If any provide not for his own … he hath denied the faith, and is worse than an unbeliever—1 Tim. 5: 8.


"The faith" includes thoughts of love, sympathy, interest and care for others, especially for them of the household of faith. How it gives us an insight into our Lord's sympathetic nature, to find Him thinking in the interest of others at the very time when He Himself is overwhelmed in trouble! His own agony did not hinder Him from thinking of His mother, and making provision for her comfort. … We note the choice of John: it was doubtless because of, first of all, his loving, tender disposition; secondly, his zeal for the Lord and the Truth; and thirdly, his courage in pressing near to be with his dying Master in His closing hours, at the risk of his own life. Let us note these characteristics, as being those which the Lord approves, that noting them we may cultivate them in ourselves, and thus be granted special opportunities for service by this same Master.


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Upon each one in this life some responsibility is placed, varying in nature according to his position. Those who are placed in families have special responsibilities incumbent upon them, according to their place therein. The head of a family is  duty-bound to provide for his dependents. A refusal to recognize and discharge this responsibility is a repudiation of the faith. Such a one is worse than an infidel.


Parallel passages: Gen. 18: 19; 30: 30; Prov. 13: 22; Isa. 58: 7; Rom. 12: 17; 2Cor. 8: 21; 12: 14; Gal. 6: 10; Eph. 6: 4; Matt. 18: 17; Titus 2: 4, 5.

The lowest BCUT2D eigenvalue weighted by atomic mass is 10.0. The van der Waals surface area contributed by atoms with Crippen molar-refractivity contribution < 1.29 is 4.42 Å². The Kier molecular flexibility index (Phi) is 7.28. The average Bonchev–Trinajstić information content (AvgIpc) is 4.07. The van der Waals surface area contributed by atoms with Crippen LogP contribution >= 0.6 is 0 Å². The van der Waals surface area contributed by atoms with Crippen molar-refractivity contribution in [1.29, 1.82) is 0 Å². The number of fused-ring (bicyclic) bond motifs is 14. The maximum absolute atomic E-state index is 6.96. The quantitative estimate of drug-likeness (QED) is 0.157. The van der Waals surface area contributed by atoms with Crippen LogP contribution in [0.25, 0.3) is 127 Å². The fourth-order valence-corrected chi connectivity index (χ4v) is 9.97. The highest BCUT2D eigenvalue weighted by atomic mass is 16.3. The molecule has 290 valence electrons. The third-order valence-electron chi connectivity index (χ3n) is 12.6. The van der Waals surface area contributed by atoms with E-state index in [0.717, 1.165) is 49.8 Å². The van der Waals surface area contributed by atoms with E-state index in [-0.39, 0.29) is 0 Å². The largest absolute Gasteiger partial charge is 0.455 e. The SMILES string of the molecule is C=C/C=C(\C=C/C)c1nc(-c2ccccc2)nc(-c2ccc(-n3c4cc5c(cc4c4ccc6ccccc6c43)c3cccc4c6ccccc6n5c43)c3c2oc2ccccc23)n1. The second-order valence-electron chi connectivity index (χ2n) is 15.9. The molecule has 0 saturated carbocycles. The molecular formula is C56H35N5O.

Questions: Did I this week provide for my own? Why? How? With what results?




I LONG had borne a weary load

Along life's rough and thorny road,

And oftentimes had wondered why

My friend walked burdenless, while I

Was forced to carry day by day

The cross which on my shoulders lay.

When, lo, one day the Master laid

Another cross on me! Dismayed

And faint, and trembling and distressed,

I cried, "Oh, I have longed for rest

These many days. I cannot bear

This other heavy load of care.

 I pray Thee, Lord, behold this one—

Shall I bear both while he hath none?"

No answer came. The cross was laid

On my poor back, and I was weighed

Down to the earth. And as I went

Toiling along and almost spent,

Again I cried, "Lord, have I been

Untrue to Thee? Is it for sin

That I have done, that I must still

Carry this cross against my will?"

"My child," the Master's voice returned,

"Hast thou not yet the lesson learned?

The burden thou hast borne so long

Hath only made thee grow more strong,

And fitted thee to bear for Me

This other load I lay on thee.

Thy brother is too weak as yet

To have a cross upon him set.

God's burdens rest upon the strong—

They stronger grow who bear them long,

And each new burden is a sign

That greater power to bear is thine."

So now no longer I repine,

Because a heavy cross is mine,

But struggle onward with the prayer,

Make me more worthy, Lord, to bear!


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